This Does Not Compute

Technology, gaming, music and things that just don't compute

Emergency Cell Phone Battery Recharger

We had some severe storms roll through the metro area a couple of weeks ago, and something like 500,000 people lost power. The storm came on a Friday evening, and due to a number of downed trees we had no power in our area until Saturday night. Our iPhones had enough charge to last through Friday night, but by Saturday morning they were almost dead. Sure, we could have just driven around town with the phones plugged into the car until they were juiced back up, but that’s a waste and there weren’t many places we could have gone that still had power. So, with a trip to one place that still had power — the hardware store — I was able to rig up a beefy phone recharger that we could use at home.

A few years ago I had seen at Target a little device that you could insert a pair of AA batteries into and sported a USB port for charging phones and iPods. I thought it was a neat idea but never bought one as I didn’t think we’d ever need it — every time the power had gone out at home, it was only for a couple hours. As luck would have it, though, we couldn’t find any of these chargers after the storms hit; stores had stopped carrying them. There are still some for sale on Amazon, but that wouldn’t have helped as we needed one right away.

Eventually my limited electronics engineering experience kicked in and I was able to come up with a solution that only required one tool and $10 in parts from the hardware store. Here’s how I made the rig shown above:

  1. You’ll need a 12-volt car USB charger, like the kind you plug into the lighter socket. A lot of folks have these already — we have 3 for some reason — but if you don’t, a lot of hardware stores carry these too, for $10 or so.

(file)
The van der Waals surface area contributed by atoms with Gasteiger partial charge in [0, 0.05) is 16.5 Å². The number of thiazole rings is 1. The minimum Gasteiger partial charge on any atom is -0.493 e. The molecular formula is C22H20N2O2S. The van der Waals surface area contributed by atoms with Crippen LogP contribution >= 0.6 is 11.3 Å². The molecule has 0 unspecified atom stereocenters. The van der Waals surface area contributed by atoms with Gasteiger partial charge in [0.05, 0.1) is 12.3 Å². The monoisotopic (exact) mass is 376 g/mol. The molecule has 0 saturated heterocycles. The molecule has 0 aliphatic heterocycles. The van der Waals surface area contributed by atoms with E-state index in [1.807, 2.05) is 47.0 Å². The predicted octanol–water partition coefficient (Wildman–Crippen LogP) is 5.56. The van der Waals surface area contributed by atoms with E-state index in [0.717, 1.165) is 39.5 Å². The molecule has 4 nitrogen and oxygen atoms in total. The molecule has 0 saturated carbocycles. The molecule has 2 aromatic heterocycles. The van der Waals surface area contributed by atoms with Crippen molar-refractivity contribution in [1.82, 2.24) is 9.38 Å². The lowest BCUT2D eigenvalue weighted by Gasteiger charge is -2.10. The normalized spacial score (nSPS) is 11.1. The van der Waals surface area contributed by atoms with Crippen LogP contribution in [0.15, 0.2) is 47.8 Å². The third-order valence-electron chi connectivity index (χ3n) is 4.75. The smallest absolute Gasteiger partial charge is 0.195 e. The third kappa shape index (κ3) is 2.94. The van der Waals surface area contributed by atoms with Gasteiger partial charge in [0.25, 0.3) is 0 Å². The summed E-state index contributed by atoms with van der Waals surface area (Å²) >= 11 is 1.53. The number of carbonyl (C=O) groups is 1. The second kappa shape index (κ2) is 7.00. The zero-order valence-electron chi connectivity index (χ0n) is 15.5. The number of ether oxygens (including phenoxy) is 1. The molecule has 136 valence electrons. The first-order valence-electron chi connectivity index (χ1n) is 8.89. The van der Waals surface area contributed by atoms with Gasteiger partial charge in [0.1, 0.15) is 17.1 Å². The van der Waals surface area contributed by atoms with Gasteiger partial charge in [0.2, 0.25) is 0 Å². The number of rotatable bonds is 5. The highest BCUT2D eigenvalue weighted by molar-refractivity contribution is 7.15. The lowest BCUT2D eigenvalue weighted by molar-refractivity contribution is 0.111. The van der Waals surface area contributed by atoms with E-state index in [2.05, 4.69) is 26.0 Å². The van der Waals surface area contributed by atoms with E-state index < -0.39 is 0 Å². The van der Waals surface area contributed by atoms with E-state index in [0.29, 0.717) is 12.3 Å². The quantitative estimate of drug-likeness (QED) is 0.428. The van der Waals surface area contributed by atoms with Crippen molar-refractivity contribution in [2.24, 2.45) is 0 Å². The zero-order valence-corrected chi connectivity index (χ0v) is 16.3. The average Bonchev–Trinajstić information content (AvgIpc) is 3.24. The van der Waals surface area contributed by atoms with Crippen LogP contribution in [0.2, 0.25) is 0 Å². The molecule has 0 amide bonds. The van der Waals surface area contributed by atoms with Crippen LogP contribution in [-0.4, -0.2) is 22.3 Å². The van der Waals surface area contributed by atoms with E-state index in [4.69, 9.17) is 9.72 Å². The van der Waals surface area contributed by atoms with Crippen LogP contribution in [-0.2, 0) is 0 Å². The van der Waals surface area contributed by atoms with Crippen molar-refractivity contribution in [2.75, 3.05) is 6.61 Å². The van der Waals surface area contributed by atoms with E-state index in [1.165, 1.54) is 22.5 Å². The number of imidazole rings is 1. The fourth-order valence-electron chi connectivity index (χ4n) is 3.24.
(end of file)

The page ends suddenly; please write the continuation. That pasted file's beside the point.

2. From the hardware store, you’ll need two 6-volt lantern batteries, some light-gauge wire (18-gauge or so is fine), and some electrical tape. All of this should be about $10. A pair of alligator clips is nice but not required (about $2 for a 6-pack).
  3. The only tool you’ll need is a wire stripper, which you’ll likely already have if you do any electrical work on your house (replacing light fixtures, etc.). Otherwise, these are maybe $5 from the store, and you should own one anyway.
  4. One 6-volt battery won’t charge the phone on its own — the car charger needs 12 volts to work correctly — but two 6-volt batteries wired in series produces 12 volts (hence the reason for buying two batteries). Cut a short piece of wire, strip off 1″ of insulation from each end, and hook the positive terminal of one battery to the negative of the other. This is the yellow wire in the photo above.
  5. Cut two longer pieces of wire and strip the insulation from each end. Notice that on your car charger, there’s a terminal on the side, and one on the very end. The side terminal is negative, and the end terminal is positive. Securely tape the wires to these terminals, then clip the other ends to the empty terminals on your battery.
  6. If your charger has an indicator light, bask in its glory.

I can’t say exactly how long the charger will work for off of this setup. Lantern batteries hold a decent amount of juice, and we were able to charge both of our iPhone 4S’s from empty to full, but I suspect you could get many more charges than that. I tested this rig with an old iPod first (the Nano shown in the photo above) to make sure nothing blew up before connecting my phone.


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